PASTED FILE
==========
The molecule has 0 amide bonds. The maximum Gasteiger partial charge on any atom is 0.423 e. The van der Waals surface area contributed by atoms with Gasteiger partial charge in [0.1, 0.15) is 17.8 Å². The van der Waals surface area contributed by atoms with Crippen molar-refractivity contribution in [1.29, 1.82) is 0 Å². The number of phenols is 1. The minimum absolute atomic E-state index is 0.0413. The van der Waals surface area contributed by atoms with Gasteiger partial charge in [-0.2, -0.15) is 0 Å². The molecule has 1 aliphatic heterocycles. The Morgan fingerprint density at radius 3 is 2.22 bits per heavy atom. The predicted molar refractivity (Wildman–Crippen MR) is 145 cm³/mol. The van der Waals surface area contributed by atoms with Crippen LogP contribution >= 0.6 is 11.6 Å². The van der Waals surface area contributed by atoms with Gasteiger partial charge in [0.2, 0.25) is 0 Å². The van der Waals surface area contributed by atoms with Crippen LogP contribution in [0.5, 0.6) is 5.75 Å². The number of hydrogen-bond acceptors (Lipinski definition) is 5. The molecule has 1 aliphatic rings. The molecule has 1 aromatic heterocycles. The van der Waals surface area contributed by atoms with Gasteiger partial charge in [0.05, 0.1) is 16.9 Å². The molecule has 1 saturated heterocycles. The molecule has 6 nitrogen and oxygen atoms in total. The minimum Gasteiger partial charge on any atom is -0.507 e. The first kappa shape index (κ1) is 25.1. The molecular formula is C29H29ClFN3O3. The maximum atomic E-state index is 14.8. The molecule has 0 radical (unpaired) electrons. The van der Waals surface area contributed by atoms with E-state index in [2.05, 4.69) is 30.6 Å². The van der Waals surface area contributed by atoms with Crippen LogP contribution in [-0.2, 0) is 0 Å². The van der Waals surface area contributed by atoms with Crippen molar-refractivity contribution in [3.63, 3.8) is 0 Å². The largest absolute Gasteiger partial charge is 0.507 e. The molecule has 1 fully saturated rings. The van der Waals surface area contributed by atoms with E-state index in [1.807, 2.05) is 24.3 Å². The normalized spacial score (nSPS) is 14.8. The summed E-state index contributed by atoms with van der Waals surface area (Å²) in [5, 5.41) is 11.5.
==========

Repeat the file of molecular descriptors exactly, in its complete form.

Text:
The molecule has 0 amide bonds. The maximum Gasteiger partial charge on any atom is 0.423 e. The van der Waals surface area contributed by atoms with Gasteiger partial charge in [0.1, 0.15) is 17.8 Å². The van der Waals surface area contributed by atoms with Crippen molar-refractivity contribution in [1.29, 1.82) is 0 Å². The number of phenols is 1. The minimum absolute atomic E-state index is 0.0413. The van der Waals surface area contributed by atoms with Gasteiger partial charge in [-0.2, -0.15) is 0 Å². The molecule has 1 aliphatic heterocycles. The Morgan fingerprint density at radius 3 is 2.22 bits per heavy atom. The predicted molar refractivity (Wildman–Crippen MR) is 145 cm³/mol. The van der Waals surface area contributed by atoms with Crippen LogP contribution >= 0.6 is 11.6 Å². The van der Waals surface area contributed by atoms with Gasteiger partial charge in [0.2, 0.25) is 0 Å². The van der Waals surface area contributed by atoms with Crippen LogP contribution in [0.5, 0.6) is 5.75 Å². The number of hydrogen-bond acceptors (Lipinski definition) is 5. The molecule has 1 aliphatic rings. The molecule has 1 aromatic heterocycles. The van der Waals surface area contributed by atoms with Gasteiger partial charge in [0.05, 0.1) is 16.9 Å². The molecule has 1 saturated heterocycles. The molecule has 6 nitrogen and oxygen atoms in total. The minimum Gasteiger partial charge on any atom is -0.507 e. The first kappa shape index (κ1) is 25.1. The molecular formula is C29H29ClFN3O3. The maximum atomic E-state index is 14.8. The molecule has 0 radical (unpaired) electrons. The van der Waals surface area contributed by atoms with E-state index in [2.05, 4.69) is 30.6 Å². The van der Waals surface area contributed by atoms with Crippen LogP contribution in [-0.2, 0) is 0 Å². The van der Waals surface area contributed by atoms with Crippen molar-refractivity contribution in [3.63, 3.8) is 0 Å². The largest absolute Gasteiger partial charge is 0.507 e. The molecule has 1 fully saturated rings. The van der Waals surface area contributed by atoms with E-state index in [1.807, 2.05) is 24.3 Å². The normalized spacial score (nSPS) is 14.8. The summed E-state index contributed by atoms with van der Waals surface area (Å²) in [5, 5.41) is 11.5.